Before He Flew Into Space, This Aviator Smashed the Transcontinental Speed Record

July 16. 1957

U.S. Marine Corps Major John H. Glenn set a transcontinental speed record when he piloted a Vought F8U Crusader jet aircraft from Los Alamitos Naval Air Station in California to Floyd Bennett Field in New York City. Glenn dubbed this cross-country effort “Project Bullet” to emphasize the plane’s high-speed capability.

Glenn completed this flight of 2,445 miles (3,935 kilometers) in only three hours, 23 minutes, and 8.4 seconds, averaging 725.55 miles (1,167.66 kilometers) per hour despite having to slow down the plane three times to less than 300 miles (482.80 kilometers) per hour for in-flight refuelings. Glenn achieved another distinction during the flight when he used a camera on board the plane to take the first continuous, panoramic photograph of the United States.

“The flight was real fine. No strain at all,” Glenn remarked after completing the transcontinental journey. “But now I’ve got to go back to work. I flew coast-to-coast. But I didn’t even make my flight time for the month.”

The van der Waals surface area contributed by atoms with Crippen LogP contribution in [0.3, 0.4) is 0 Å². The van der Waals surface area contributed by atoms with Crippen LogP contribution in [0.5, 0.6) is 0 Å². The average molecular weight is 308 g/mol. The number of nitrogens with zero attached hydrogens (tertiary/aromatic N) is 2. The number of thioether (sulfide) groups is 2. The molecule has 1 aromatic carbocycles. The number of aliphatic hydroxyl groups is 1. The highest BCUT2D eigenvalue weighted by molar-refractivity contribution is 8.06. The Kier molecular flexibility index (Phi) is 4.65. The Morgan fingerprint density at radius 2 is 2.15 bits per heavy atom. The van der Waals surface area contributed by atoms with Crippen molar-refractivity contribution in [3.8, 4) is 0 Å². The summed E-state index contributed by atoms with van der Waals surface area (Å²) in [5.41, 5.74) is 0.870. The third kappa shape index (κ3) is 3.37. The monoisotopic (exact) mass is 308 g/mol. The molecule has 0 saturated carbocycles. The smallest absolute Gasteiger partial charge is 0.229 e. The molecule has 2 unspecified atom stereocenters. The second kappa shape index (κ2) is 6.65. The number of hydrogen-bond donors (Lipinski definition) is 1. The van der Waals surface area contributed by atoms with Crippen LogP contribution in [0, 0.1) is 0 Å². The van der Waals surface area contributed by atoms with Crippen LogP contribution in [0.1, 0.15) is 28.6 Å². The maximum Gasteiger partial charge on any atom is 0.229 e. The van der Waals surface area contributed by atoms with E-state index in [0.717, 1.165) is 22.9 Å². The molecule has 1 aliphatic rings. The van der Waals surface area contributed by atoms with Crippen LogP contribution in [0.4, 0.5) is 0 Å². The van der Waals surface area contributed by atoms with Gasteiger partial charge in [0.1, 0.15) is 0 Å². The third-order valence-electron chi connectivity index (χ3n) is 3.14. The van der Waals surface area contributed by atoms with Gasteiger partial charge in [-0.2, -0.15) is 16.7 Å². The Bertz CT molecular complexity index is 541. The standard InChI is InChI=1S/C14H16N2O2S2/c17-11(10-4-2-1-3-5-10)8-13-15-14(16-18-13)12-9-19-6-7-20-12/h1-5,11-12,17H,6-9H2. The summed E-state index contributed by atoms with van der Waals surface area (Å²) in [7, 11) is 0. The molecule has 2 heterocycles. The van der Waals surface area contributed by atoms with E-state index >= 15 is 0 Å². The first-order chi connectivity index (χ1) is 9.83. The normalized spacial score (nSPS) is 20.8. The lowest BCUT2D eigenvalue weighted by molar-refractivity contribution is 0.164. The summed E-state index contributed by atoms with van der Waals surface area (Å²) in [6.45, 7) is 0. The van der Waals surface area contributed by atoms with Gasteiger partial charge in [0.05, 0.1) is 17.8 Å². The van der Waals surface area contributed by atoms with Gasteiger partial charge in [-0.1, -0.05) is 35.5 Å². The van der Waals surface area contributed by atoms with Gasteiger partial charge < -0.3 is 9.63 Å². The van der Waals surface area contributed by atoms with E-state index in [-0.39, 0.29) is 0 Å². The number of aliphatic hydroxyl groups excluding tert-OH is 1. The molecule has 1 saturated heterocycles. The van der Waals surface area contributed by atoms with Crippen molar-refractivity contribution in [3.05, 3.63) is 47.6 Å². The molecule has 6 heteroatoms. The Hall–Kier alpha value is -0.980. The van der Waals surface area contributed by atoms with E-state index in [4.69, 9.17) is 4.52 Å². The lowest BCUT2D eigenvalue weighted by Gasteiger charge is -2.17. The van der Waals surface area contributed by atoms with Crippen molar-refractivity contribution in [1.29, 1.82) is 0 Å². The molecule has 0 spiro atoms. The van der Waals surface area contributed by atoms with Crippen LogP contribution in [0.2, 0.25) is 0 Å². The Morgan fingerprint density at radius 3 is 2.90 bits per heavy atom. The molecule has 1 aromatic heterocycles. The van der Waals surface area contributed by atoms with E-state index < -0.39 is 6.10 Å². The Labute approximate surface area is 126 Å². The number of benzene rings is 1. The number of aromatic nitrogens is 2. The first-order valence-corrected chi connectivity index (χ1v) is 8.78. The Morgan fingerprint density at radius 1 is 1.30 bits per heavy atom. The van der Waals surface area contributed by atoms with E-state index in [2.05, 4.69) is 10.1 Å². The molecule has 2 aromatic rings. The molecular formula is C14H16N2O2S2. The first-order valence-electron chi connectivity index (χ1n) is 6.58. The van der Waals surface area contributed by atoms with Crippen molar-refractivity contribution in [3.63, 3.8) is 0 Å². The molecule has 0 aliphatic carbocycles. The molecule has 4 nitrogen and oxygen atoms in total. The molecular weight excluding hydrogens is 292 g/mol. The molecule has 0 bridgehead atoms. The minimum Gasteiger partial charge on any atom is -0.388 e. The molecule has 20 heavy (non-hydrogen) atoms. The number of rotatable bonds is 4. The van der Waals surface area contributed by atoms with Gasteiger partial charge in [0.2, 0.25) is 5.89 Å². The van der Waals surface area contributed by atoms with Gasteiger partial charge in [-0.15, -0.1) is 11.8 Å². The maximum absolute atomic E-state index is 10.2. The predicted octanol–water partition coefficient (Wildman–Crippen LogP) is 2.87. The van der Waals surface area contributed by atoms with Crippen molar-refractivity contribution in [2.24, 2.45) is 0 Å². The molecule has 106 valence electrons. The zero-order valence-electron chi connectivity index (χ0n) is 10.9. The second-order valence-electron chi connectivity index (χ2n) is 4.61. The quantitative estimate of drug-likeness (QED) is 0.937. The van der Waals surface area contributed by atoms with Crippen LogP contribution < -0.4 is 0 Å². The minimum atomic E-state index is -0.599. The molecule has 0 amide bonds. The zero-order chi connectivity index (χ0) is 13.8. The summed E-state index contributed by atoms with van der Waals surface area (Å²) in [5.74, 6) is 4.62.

Maj. John Glenn, the “MiG Mad Marine,” in his USAF F-86 Sabre during the Korean War. (U.S. Air Force photo)

The flight made Glenn a national celebrity. “Supersonic Champion,” proclaimed a headline in the New York Times the following day. This record-setting mission earned Glenn his Fifth Distinguished Flying Cross. He also appeared on the TV game show “Name That Tune.” Even more significantly, Glenn was one of the seven astronauts selected for the pioneering U.S. human spaceflight program known as Project Mercury. In 1962, he made history yet again as the first American to orbit Earth.

For more information on John H. Glenn’s 1957 record-breaking flight across the United States, please check out

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